The pros and

Irish Independent - Farming - - CALF TO BEEF -

high­lighted a sim­ple demon­stra­tion on the amount of meal re­quired per day to feed Michael’s 140 wean­lings when pro­duc­ing high qual­ity ver­sus low qual­ity silage.

The av­er­age tar­get daily gain for the win­ter with th­ese an­i­mals is 0.6kgs per day.

In or­der to achieve this level of per­for­mance, feed­ing th­ese an­i­mals high qual­ity silage of 72pc DMD would re­quire 1kg per head per day or less than six bags of ra­tion for the group.

In con­trast if poor qual­ity silage of 62pc DMD was used then the re­quire­ment would be 3kgs per head per day, equalling 18 bags of ra­tion per day.

Over a four and a half month win­ter the dif­fer­ence in meal re­quired would be 38 tonnes.

At €250/t, that is an ad­di­tional €9,500 ex­tra feed cost to achieve the same level of per­for­mance from good to poor qual­ity silage.

With a small bit of plan­ning and man­age­ment there is huge gain to be achieved from pro­duc­ing high qual­ity silage on your farm.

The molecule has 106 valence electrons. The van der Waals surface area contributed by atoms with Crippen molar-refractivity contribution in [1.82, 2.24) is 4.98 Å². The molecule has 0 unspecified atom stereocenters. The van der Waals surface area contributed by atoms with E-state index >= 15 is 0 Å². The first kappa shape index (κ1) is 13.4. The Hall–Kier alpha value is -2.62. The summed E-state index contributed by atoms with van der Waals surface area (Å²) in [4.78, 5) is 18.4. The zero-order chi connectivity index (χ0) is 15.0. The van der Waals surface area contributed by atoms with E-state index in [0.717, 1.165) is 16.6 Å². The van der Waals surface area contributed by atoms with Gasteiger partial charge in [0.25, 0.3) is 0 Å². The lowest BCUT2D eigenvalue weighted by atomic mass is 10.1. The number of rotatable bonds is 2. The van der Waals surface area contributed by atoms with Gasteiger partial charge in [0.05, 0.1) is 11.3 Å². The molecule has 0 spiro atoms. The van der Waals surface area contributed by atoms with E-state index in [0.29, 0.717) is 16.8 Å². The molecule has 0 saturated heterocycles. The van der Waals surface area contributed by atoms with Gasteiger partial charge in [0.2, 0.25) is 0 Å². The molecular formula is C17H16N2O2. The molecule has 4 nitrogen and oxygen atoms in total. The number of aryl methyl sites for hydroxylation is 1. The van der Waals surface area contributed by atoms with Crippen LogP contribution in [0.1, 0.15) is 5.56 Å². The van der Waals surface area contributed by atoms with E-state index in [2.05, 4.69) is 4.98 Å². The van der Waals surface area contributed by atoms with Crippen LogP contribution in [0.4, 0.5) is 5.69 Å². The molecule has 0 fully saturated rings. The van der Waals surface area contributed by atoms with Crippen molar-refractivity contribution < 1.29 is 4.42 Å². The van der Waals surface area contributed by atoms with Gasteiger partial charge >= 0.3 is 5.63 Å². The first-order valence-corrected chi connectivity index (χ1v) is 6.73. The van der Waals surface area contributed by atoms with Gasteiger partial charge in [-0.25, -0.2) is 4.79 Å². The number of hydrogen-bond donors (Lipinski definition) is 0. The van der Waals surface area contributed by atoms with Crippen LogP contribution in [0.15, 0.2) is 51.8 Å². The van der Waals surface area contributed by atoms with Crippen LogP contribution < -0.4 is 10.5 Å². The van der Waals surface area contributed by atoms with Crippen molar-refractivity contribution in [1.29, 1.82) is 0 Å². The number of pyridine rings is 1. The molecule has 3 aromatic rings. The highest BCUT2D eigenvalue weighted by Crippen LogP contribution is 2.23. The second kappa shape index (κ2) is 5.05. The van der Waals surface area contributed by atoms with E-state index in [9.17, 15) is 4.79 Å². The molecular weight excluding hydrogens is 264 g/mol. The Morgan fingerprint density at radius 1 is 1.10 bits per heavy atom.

The ta­ble be­low shows the av­er­age daily gain achieved with silage alone and the rec­om­mended con­cen­trate feed­ing level at dif­fer­ent silage qual­i­ties. A NUM­BER of win­ter milk pro­duc­ers are cur­rently calv­ing cows and many of th­ese calves will be sold on to beef farm­ers to be reared and slaugh­tered in a calf to beef sys­tem. There are ad­van­tages and dis­ad­van­tages to con­sider when de­cid­ing whether to buy calves at this time of year or not.


With more and more dairy farm­ers mov­ing away from win­ter milk, over 90pc of herds are now calv­ing in the spring time mak­ing au­tumn born calves very dif­fi­cult to source at this time of year. Due to the lack of num­bers it can also be very

Michael Ryan pic­tured with some of the An­gus wean­lings on his farm at Bal­ly­more, Co West­meath

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